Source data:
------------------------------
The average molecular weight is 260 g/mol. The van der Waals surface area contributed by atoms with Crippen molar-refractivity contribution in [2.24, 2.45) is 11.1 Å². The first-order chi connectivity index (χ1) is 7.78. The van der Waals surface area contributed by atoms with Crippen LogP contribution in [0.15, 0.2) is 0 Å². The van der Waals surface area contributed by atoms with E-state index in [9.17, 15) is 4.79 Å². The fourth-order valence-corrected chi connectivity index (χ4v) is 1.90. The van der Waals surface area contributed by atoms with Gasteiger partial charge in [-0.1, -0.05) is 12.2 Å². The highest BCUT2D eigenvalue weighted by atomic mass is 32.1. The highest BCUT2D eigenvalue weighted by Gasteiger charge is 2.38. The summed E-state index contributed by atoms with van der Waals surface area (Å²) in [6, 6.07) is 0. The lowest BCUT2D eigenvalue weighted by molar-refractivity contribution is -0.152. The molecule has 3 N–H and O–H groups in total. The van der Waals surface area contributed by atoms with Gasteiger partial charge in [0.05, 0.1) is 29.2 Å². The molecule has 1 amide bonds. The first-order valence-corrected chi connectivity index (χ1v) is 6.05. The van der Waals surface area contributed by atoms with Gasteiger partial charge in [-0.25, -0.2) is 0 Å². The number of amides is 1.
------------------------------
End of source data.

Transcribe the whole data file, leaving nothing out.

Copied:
The average molecular weight is 260 g/mol. The van der Waals surface area contributed by atoms with Crippen molar-refractivity contribution in [2.24, 2.45) is 11.1 Å². The first-order chi connectivity index (χ1) is 7.78. The van der Waals surface area contributed by atoms with Crippen LogP contribution in [0.15, 0.2) is 0 Å². The van der Waals surface area contributed by atoms with E-state index in [9.17, 15) is 4.79 Å². The fourth-order valence-corrected chi connectivity index (χ4v) is 1.90. The van der Waals surface area contributed by atoms with Gasteiger partial charge in [-0.1, -0.05) is 12.2 Å². The highest BCUT2D eigenvalue weighted by atomic mass is 32.1. The highest BCUT2D eigenvalue weighted by Gasteiger charge is 2.38. The summed E-state index contributed by atoms with van der Waals surface area (Å²) in [6, 6.07) is 0. The lowest BCUT2D eigenvalue weighted by molar-refractivity contribution is -0.152. The molecule has 3 N–H and O–H groups in total. The van der Waals surface area contributed by atoms with Gasteiger partial charge in [0.05, 0.1) is 29.2 Å². The molecule has 1 amide bonds. The first-order valence-corrected chi connectivity index (χ1v) is 6.05. The van der Waals surface area contributed by atoms with Gasteiger partial charge in [-0.25, -0.2) is 0 Å². The number of amides is 1.